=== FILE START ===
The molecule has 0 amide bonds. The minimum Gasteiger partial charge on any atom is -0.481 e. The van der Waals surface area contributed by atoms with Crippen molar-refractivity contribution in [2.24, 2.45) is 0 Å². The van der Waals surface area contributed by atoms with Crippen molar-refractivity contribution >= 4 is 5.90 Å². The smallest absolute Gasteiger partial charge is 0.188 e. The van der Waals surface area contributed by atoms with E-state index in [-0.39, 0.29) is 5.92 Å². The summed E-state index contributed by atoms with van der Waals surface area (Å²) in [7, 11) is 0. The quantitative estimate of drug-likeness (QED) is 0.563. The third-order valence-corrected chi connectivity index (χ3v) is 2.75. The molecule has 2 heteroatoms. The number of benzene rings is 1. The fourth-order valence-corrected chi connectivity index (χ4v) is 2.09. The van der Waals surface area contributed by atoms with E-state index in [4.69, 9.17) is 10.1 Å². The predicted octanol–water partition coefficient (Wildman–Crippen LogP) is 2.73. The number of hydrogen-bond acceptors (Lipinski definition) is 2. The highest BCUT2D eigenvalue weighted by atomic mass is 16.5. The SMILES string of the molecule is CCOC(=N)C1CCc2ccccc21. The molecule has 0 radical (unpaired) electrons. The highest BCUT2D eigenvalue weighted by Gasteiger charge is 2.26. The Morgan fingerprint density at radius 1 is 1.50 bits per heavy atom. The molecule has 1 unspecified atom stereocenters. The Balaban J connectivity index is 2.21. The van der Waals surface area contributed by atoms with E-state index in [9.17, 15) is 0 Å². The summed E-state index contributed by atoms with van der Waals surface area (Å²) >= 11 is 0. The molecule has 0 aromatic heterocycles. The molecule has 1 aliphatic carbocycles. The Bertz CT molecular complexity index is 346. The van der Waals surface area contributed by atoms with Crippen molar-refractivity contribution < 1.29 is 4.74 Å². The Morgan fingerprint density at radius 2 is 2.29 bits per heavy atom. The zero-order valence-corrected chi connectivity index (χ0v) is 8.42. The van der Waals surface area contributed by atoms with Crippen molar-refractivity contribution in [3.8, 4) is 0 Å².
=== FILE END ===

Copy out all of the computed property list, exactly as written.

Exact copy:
The molecule has 0 amide bonds. The minimum Gasteiger partial charge on any atom is -0.481 e. The van der Waals surface area contributed by atoms with Crippen molar-refractivity contribution in [2.24, 2.45) is 0 Å². The van der Waals surface area contributed by atoms with Crippen molar-refractivity contribution >= 4 is 5.90 Å². The smallest absolute Gasteiger partial charge is 0.188 e. The van der Waals surface area contributed by atoms with E-state index in [-0.39, 0.29) is 5.92 Å². The summed E-state index contributed by atoms with van der Waals surface area (Å²) in [7, 11) is 0. The quantitative estimate of drug-likeness (QED) is 0.563. The third-order valence-corrected chi connectivity index (χ3v) is 2.75. The molecule has 2 heteroatoms. The number of benzene rings is 1. The fourth-order valence-corrected chi connectivity index (χ4v) is 2.09. The van der Waals surface area contributed by atoms with E-state index in [4.69, 9.17) is 10.1 Å². The predicted octanol–water partition coefficient (Wildman–Crippen LogP) is 2.73. The number of hydrogen-bond acceptors (Lipinski definition) is 2. The highest BCUT2D eigenvalue weighted by atomic mass is 16.5. The SMILES string of the molecule is CCOC(=N)C1CCc2ccccc21. The molecule has 0 radical (unpaired) electrons. The highest BCUT2D eigenvalue weighted by Gasteiger charge is 2.26. The Morgan fingerprint density at radius 1 is 1.50 bits per heavy atom. The molecule has 1 unspecified atom stereocenters. The Balaban J connectivity index is 2.21. The van der Waals surface area contributed by atoms with E-state index in [9.17, 15) is 0 Å². The summed E-state index contributed by atoms with van der Waals surface area (Å²) >= 11 is 0. The molecule has 0 aromatic heterocycles. The molecule has 1 aliphatic carbocycles. The Bertz CT molecular complexity index is 346. The van der Waals surface area contributed by atoms with Crippen molar-refractivity contribution < 1.29 is 4.74 Å². The Morgan fingerprint density at radius 2 is 2.29 bits per heavy atom. The zero-order valence-corrected chi connectivity index (χ0v) is 8.42. The van der Waals surface area contributed by atoms with Crippen molar-refractivity contribution in [3.8, 4) is 0 Å².